Lee Pitts: It’s the Pitts 5-14-12
We all like to think we are important enough to have our names remembered. But for most of us that part of the brain responsible for recalling names is usually preoccupied. This became obvious when I attended a trade show wearing the name badge of a friend so I could get in free. Although I knew most people there well enough to share the same toothpick, half the people I met called me by the name on the badge instead of MY name.
When it comes to the name game I see a lot of UFO’s (unidentified friendly objects). That’s why I was surprised when someone made the comment, “I don’t know how you remember everybody’s name.” Which was funny because I had no idea who they were.
In recalling names I do have a few tricks I use to avoid being embarrassed or appearing aloof. Such as navigating my way to the rear of a rancher so I can read the name on the back of his belt. But this has become much less effective as fashion trends have changed and not as many people have their name stamped in leather on their backside. So lately upon greeting people I have found it useful to slap the UFO on the back and say something like, “Hi, good buddy,” or, “Good to see you old friend.” Usually they think I’m real friendly and do not suspect for a second that I have no idea who they are.
Some suggest that prior to going someplace where you’ll meet old friends you should make a list of people you are apt to meet. I tried this once only to forget where I put the list. I’ve also read that if you really want to remember someone’s name that you should loan them some money. It’s a good point; when’s the last time you forgot someone’s name who owed you some cash?
In leadership training in FFA they told us that upon first being introduced you should try to associate the person’s name with a feature that stands out. For example, when I met a Mr. Burger I made a mental note that his belly stood out like Wimpy, the old cartoon character of my youth who devoured hamburgers. Sure enough, I introduced him at an FFA banquet as “Mr. Hamburger.”
Another strategy I use when introduced to a stranger is to have them repeat their name several times while I mentally draw the name on their forehead. The theory is that the next time I meet them I’ll look at their forehead and see their name. Usually all I do is draw a blank or call them something like Mrs. Wrinkles.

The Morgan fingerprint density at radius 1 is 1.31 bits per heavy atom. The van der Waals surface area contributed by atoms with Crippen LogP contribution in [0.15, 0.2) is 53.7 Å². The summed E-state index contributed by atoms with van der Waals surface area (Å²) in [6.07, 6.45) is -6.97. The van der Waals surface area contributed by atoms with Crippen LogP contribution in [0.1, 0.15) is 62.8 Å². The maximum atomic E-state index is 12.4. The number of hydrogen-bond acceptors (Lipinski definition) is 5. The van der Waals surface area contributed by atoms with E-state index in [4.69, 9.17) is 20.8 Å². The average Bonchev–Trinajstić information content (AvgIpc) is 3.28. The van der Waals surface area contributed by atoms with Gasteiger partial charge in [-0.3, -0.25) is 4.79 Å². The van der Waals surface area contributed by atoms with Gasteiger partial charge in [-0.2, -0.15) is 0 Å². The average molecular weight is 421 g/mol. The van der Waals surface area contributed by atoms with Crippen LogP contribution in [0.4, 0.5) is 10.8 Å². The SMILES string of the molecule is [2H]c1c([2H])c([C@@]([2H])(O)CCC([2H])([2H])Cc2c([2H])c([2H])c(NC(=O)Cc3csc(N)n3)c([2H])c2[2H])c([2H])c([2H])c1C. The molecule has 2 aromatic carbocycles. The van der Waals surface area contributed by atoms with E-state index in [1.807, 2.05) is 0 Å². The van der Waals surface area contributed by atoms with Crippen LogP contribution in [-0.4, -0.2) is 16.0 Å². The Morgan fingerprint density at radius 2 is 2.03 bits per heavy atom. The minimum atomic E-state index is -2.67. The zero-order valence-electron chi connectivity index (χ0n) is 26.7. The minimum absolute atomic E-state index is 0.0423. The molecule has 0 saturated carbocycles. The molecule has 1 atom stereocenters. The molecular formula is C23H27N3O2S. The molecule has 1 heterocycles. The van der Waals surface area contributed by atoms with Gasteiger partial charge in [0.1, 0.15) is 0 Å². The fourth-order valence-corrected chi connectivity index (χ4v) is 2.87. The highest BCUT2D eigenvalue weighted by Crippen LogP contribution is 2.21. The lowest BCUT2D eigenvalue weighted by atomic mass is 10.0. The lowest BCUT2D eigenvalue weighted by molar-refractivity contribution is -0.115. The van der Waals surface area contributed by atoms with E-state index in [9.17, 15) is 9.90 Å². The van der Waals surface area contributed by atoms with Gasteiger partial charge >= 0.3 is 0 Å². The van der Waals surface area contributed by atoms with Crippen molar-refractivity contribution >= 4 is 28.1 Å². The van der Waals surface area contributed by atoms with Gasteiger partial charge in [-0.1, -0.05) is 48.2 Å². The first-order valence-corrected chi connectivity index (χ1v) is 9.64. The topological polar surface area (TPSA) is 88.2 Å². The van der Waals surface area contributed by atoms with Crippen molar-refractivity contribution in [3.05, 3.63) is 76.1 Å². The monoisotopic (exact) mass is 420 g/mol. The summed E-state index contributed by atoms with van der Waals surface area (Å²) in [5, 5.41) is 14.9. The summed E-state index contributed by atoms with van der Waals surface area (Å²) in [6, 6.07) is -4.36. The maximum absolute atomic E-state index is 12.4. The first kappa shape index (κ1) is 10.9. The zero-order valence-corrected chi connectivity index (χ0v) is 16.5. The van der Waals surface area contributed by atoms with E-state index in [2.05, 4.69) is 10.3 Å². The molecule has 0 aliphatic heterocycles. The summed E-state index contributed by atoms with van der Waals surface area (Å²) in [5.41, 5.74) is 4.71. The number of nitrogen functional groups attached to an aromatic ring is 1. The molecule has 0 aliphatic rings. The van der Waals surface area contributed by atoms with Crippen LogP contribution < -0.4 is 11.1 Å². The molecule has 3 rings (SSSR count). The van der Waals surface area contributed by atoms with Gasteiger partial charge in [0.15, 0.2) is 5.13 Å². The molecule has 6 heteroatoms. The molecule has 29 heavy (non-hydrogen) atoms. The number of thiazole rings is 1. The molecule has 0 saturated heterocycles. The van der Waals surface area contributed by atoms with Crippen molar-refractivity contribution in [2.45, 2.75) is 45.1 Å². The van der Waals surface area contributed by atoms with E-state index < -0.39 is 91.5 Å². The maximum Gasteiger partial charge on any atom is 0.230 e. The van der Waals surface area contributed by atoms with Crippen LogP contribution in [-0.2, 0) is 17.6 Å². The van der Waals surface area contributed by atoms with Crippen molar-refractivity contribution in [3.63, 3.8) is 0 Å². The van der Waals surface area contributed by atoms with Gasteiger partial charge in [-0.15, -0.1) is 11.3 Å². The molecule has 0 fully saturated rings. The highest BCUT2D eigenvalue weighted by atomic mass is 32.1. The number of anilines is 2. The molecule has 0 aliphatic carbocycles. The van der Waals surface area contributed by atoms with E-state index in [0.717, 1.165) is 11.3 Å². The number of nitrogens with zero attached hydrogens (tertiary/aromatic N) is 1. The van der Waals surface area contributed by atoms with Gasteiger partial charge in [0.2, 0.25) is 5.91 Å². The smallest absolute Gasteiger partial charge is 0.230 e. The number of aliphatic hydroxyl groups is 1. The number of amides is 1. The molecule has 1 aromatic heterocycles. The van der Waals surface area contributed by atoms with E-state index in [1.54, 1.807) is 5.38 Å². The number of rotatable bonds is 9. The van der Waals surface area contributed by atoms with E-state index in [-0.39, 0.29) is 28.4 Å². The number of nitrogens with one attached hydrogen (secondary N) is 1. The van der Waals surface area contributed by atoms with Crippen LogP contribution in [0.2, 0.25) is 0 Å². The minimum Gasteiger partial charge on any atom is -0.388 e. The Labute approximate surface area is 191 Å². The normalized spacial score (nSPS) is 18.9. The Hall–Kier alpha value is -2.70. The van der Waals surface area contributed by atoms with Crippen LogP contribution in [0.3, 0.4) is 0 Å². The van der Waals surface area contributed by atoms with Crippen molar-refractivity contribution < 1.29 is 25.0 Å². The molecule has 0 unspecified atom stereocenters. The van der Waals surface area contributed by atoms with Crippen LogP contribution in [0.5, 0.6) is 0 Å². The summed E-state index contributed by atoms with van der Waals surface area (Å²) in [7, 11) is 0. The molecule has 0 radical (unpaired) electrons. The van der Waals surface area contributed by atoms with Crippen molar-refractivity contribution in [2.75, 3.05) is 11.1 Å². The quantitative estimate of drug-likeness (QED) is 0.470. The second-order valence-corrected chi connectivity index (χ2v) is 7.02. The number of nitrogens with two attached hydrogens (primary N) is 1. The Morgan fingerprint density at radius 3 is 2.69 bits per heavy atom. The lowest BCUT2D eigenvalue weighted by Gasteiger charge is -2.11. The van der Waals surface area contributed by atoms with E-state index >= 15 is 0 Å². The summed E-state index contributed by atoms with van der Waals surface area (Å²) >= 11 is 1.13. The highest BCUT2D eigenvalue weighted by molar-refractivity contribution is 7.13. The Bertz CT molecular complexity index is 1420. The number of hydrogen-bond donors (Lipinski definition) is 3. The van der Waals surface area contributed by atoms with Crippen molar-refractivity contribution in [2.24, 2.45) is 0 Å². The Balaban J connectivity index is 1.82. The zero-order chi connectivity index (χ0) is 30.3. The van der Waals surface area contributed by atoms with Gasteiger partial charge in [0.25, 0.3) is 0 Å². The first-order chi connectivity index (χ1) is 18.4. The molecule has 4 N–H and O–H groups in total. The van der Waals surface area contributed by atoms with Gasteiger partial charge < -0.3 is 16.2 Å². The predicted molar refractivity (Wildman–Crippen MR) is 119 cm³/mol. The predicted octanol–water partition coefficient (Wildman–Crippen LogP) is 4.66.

One of the best tricks I’ve observed was used by an auctioneer. He sold a set of bred cows to a good customer and when the ring man asked for the buyer’s name the buyer said, “The auctioneer knows me.” Well, the auctioneer didn’t know him well enough to recall his name, so, as he turned to adjust the sound system behind him he whispered to the clerk, “What’s that guy’s name?” She told him and the auctioneer whirled around and said, “Sure, that’s my good friend John Jacobs.”
I have seen variations on this theme worked to perfection, such as, coming down with a quick case of laryngitis or a coughing attack. Instead of saying, “Do I know you?” a much better response was one employed years ago in Hollywood: “I didn’t bother to learn your name because I knew that with your beauty you’d soon become famous and change your name anyway.”
Remembering names is one reason I don’t do book signings. All these people that I met once 30 years ago, like my mother-in-law, come up to me to have their books personally autographed and I have no idea who they are. So I have to think fast to come up with excuses why I don’t remember their name. Such as, “I didn’t recognize you without your mustache.” Although, I don’t recommend this line for your mother-in-law, or any woman, for that matter. If I am at a complete loss I’ll say something like, “Your difficult name is on the tip of my tongue. Tell me again how you pronounce your unusual and very unique name?”
“Sam Smith,” they’ll answer. Or something like it.
Or I’ll say, “You, my friend, have a tricky name to spell. Refresh my memory how it’s spelled.”
And then they’ll spell out “B-O-B” or “S-U-E.”